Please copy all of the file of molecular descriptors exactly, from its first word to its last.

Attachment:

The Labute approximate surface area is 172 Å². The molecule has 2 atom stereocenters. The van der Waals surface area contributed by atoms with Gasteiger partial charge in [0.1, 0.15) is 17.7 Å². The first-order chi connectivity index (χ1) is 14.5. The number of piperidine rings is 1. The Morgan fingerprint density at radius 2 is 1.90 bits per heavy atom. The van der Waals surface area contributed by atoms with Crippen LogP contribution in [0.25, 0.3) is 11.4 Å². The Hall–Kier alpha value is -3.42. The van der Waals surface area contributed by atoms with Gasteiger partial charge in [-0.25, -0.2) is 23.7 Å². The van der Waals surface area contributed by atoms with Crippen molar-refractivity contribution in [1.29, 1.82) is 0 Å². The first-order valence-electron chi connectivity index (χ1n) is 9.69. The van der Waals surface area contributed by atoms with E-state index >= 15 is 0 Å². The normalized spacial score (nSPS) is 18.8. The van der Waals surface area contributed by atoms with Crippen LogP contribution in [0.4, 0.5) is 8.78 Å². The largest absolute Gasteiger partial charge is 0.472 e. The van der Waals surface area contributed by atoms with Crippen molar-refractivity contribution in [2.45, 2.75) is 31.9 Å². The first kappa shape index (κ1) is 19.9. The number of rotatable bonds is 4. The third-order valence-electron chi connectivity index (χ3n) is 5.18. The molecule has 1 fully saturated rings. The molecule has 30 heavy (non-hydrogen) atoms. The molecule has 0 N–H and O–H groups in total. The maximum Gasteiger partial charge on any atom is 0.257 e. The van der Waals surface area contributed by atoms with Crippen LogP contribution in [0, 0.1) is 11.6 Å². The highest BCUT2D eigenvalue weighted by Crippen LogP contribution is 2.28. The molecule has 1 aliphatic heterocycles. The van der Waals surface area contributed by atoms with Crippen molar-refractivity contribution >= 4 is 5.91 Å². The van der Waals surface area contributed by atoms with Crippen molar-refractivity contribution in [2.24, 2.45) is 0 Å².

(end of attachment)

The Labute approximate surface area is 172 Å². The molecule has 2 atom stereocenters. The van der Waals surface area contributed by atoms with Gasteiger partial charge in [0.1, 0.15) is 17.7 Å². The first-order chi connectivity index (χ1) is 14.5. The number of piperidine rings is 1. The Morgan fingerprint density at radius 2 is 1.90 bits per heavy atom. The van der Waals surface area contributed by atoms with Crippen LogP contribution in [0.25, 0.3) is 11.4 Å². The Hall–Kier alpha value is -3.42. The van der Waals surface area contributed by atoms with Gasteiger partial charge in [-0.25, -0.2) is 23.7 Å². The van der Waals surface area contributed by atoms with Crippen molar-refractivity contribution in [1.29, 1.82) is 0 Å². The first-order valence-electron chi connectivity index (χ1n) is 9.69. The van der Waals surface area contributed by atoms with E-state index >= 15 is 0 Å². The normalized spacial score (nSPS) is 18.8. The van der Waals surface area contributed by atoms with Crippen LogP contribution in [0.4, 0.5) is 8.78 Å². The largest absolute Gasteiger partial charge is 0.472 e. The van der Waals surface area contributed by atoms with Crippen molar-refractivity contribution in [2.45, 2.75) is 31.9 Å². The first kappa shape index (κ1) is 19.9. The number of rotatable bonds is 4. The third-order valence-electron chi connectivity index (χ3n) is 5.18. The molecule has 1 fully saturated rings. The molecule has 30 heavy (non-hydrogen) atoms. The molecule has 0 N–H and O–H groups in total. The maximum Gasteiger partial charge on any atom is 0.257 e. The van der Waals surface area contributed by atoms with Crippen LogP contribution in [0, 0.1) is 11.6 Å². The highest BCUT2D eigenvalue weighted by Crippen LogP contribution is 2.28. The molecule has 1 aliphatic heterocycles. The van der Waals surface area contributed by atoms with Crippen molar-refractivity contribution >= 4 is 5.91 Å². The van der Waals surface area contributed by atoms with Crippen molar-refractivity contribution in [2.24, 2.45) is 0 Å².